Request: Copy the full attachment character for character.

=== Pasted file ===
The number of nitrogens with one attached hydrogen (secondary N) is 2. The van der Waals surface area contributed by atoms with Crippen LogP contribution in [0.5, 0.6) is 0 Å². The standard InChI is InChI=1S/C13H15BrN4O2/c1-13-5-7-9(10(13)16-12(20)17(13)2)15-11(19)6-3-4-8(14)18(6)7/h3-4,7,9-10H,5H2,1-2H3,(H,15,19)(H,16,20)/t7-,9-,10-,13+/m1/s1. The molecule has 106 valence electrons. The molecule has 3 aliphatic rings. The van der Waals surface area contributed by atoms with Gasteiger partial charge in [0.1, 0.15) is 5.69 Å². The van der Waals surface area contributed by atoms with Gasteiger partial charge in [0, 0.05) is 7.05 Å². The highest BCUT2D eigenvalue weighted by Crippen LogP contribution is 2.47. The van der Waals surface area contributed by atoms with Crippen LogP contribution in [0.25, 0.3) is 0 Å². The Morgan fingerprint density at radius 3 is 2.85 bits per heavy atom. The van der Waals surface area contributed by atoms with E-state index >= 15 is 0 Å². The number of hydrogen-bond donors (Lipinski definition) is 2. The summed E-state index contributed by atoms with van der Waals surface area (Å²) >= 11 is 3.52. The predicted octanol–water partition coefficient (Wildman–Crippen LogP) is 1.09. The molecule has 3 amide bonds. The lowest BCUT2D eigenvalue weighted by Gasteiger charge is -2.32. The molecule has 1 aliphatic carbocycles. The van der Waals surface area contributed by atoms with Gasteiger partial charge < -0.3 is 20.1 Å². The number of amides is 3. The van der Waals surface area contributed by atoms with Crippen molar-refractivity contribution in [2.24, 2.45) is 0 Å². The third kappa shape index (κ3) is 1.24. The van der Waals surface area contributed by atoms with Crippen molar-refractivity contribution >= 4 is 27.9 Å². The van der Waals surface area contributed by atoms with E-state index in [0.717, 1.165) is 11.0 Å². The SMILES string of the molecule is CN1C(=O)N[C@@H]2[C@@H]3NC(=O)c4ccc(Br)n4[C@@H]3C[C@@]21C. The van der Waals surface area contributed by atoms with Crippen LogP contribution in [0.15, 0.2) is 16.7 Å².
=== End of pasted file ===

The number of nitrogens with one attached hydrogen (secondary N) is 2. The van der Waals surface area contributed by atoms with Crippen LogP contribution in [0.5, 0.6) is 0 Å². The standard InChI is InChI=1S/C13H15BrN4O2/c1-13-5-7-9(10(13)16-12(20)17(13)2)15-11(19)6-3-4-8(14)18(6)7/h3-4,7,9-10H,5H2,1-2H3,(H,15,19)(H,16,20)/t7-,9-,10-,13+/m1/s1. The molecule has 106 valence electrons. The molecule has 3 aliphatic rings. The van der Waals surface area contributed by atoms with Gasteiger partial charge in [0.1, 0.15) is 5.69 Å². The van der Waals surface area contributed by atoms with Gasteiger partial charge in [0, 0.05) is 7.05 Å². The highest BCUT2D eigenvalue weighted by Crippen LogP contribution is 2.47. The van der Waals surface area contributed by atoms with Crippen LogP contribution in [0.25, 0.3) is 0 Å². The Morgan fingerprint density at radius 3 is 2.85 bits per heavy atom. The van der Waals surface area contributed by atoms with E-state index >= 15 is 0 Å². The number of hydrogen-bond donors (Lipinski definition) is 2. The summed E-state index contributed by atoms with van der Waals surface area (Å²) >= 11 is 3.52. The predicted octanol–water partition coefficient (Wildman–Crippen LogP) is 1.09. The molecule has 3 amide bonds. The lowest BCUT2D eigenvalue weighted by Gasteiger charge is -2.32. The molecule has 1 aliphatic carbocycles. The van der Waals surface area contributed by atoms with Gasteiger partial charge < -0.3 is 20.1 Å². The number of amides is 3. The van der Waals surface area contributed by atoms with Crippen molar-refractivity contribution in [2.24, 2.45) is 0 Å². The third kappa shape index (κ3) is 1.24. The van der Waals surface area contributed by atoms with Crippen molar-refractivity contribution >= 4 is 27.9 Å². The van der Waals surface area contributed by atoms with E-state index in [0.717, 1.165) is 11.0 Å². The SMILES string of the molecule is CN1C(=O)N[C@@H]2[C@@H]3NC(=O)c4ccc(Br)n4[C@@H]3C[C@@]21C. The van der Waals surface area contributed by atoms with Crippen LogP contribution in [0.15, 0.2) is 16.7 Å².